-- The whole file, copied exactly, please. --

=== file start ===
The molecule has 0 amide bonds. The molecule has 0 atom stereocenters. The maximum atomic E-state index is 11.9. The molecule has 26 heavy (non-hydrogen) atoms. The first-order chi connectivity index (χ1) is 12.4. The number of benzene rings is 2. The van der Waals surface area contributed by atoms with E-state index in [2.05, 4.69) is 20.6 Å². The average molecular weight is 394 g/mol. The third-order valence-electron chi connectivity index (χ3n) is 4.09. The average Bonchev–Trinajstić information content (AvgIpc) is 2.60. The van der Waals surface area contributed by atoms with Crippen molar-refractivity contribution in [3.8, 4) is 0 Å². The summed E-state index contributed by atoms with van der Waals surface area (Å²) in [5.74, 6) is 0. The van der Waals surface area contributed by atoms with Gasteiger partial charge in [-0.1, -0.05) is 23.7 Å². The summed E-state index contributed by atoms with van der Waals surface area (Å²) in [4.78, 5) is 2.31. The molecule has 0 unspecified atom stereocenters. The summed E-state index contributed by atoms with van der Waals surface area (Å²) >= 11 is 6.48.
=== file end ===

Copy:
The molecule has 0 amide bonds. The molecule has 0 atom stereocenters. The maximum atomic E-state index is 11.9. The molecule has 26 heavy (non-hydrogen) atoms. The first-order chi connectivity index (χ1) is 12.4. The number of benzene rings is 2. The van der Waals surface area contributed by atoms with E-state index in [2.05, 4.69) is 20.6 Å². The average molecular weight is 394 g/mol. The third-order valence-electron chi connectivity index (χ3n) is 4.09. The average Bonchev–Trinajstić information content (AvgIpc) is 2.60. The van der Waals surface area contributed by atoms with Crippen molar-refractivity contribution in [3.8, 4) is 0 Å². The summed E-state index contributed by atoms with van der Waals surface area (Å²) in [5.74, 6) is 0. The van der Waals surface area contributed by atoms with Gasteiger partial charge in [-0.1, -0.05) is 23.7 Å². The summed E-state index contributed by atoms with van der Waals surface area (Å²) in [4.78, 5) is 2.31. The molecule has 0 unspecified atom stereocenters. The summed E-state index contributed by atoms with van der Waals surface area (Å²) >= 11 is 6.48.